Skin cancer is the abnormal growth of cells in epidermis (outermost layer of the skin). There are three major types of skin cancer – squamous cell carcinoma, basal cell carcinoma and melanoma. If you notice suspicious changes in your skin, you should consult your doctor immediately, as early detection provides greatest chance of the successful treatment. Dr Mohit Agarwal, Additional Director & Head of Department, Medical Oncology, Fortis Hospital, Shalimar Bagh, talks about the risk factors, symptoms, diagnosis and treatment
Following are the reasons that may increase your chance of skin cancer
Fair Skin: The melanin present in the skin protects against harmful UV rays. Less melanin means less protection, thus, people with fair skin are more at risk of developing skin cancer than darker people.
Sun Exposure: Excessive sun exposure or sun burns can damage the skin, and increase the risk of cancer.
Moles: People with moles are at higher risk of skin cancer.
Hereditary: If somebody in the blood relation has had skin cancer, you are at higher risk of the disease.
Personal history: If you have had skin cancer once, there is a chance that you might develop it again.
Immune system: People with weak immune system also have high risk of skin cancer.
Exposure to certain things: People who have received radiations treatment or have been exposed to substances like arsenic are also at a greater risk of getting skin cancer.
Squamous cell carcinoma: It commonly occurs on face, ears and hands. It may appear as a flat lesion with crusted surface; or a firm red nodule.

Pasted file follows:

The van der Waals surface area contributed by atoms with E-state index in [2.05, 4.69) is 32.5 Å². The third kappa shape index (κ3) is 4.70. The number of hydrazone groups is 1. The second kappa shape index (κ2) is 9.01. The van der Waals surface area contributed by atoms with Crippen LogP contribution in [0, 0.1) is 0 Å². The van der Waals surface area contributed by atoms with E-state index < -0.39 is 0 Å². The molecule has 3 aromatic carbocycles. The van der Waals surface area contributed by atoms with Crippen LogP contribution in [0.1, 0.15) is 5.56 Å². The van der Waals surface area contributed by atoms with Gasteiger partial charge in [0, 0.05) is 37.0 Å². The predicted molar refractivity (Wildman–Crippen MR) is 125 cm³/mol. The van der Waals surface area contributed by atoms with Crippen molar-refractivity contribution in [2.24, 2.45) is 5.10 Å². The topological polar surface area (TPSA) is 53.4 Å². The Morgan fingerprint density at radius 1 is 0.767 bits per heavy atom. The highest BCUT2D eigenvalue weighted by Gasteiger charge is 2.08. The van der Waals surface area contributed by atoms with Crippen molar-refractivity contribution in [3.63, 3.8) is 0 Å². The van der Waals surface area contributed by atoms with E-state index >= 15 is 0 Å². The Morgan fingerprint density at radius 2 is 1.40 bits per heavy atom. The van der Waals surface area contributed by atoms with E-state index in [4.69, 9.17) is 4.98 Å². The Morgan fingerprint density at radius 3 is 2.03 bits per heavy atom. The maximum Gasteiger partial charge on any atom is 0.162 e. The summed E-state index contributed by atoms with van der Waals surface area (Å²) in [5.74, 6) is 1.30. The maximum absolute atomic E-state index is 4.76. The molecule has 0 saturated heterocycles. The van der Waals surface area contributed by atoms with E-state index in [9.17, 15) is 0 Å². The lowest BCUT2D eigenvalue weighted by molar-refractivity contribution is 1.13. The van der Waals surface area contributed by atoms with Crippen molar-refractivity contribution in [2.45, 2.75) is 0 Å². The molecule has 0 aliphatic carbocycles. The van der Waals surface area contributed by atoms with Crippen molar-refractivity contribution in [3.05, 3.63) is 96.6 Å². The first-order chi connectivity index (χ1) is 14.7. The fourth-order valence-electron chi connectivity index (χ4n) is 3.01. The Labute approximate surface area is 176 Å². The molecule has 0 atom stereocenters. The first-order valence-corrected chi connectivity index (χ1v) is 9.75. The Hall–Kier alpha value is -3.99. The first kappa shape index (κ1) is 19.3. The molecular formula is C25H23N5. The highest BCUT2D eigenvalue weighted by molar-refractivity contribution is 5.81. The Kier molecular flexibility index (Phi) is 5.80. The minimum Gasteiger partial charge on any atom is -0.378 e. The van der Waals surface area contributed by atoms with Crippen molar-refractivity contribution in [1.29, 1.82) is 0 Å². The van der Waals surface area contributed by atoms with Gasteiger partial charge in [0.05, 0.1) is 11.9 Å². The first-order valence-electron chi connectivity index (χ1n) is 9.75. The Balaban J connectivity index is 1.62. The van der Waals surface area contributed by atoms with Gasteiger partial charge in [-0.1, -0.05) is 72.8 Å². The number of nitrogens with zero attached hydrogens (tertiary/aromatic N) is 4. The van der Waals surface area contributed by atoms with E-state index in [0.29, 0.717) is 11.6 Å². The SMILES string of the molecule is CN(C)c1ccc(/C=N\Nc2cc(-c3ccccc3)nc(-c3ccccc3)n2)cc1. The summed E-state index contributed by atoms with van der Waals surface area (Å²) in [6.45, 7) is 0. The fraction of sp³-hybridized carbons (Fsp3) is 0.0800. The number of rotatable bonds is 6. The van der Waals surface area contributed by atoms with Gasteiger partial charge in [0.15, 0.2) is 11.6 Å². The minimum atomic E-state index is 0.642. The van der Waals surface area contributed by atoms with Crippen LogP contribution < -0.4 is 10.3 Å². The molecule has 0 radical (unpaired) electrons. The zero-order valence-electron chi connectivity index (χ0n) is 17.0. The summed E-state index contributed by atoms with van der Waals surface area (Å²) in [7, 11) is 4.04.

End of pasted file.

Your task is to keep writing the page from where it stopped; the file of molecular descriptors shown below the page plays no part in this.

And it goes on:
Basal cell carcinoma: It generally occurs in areas that are exposed to sun, such as neck and face. It may appear as a waxy bump; a bleeding/scabbing sore that heals and returns; or a flesh/brown color lesion.
Melanoma: In men, it often appears on the face or the trunk; and in women it appears on the lower leg. In darker people, it develops under the fingernails or toenails, or on the palms or soles. It may appear as a brownish spot with darker speckles; a mole that varies in size, color or bleeds; a painful burning/itching lesion; dark lesions on palm, fingertips, toes or soles; or mucus membrane lining anus, vagina, mouth or nose.
The doctor may follow following steps to diagnose skin cancer:
Examine: The doctor may first look at the skin and confirm if the changes are likely to be skin cancer.
Skin Biopsy: If the doctor feels that you might be having skin cancer, he shall remove a part of the affected skin for lab testing.
Identification of Stage: If it is confirmed that you have cancer, the doctor will take additional tests to identify the stage, as the treatment is highly dependent on the stage of skin cancer.
The treatment varies depending on the size, depth, type and location of the lesion. Small skin cancers can be treated with initial skin biopsy, where entire growth is removed. If the cancer has reached a higher stage, the treatment may include freezing, excisional surgery, Mohs surgery, cryotherapy, radiation therapy, chemotherapy, photodynamic therapy or biological therapy.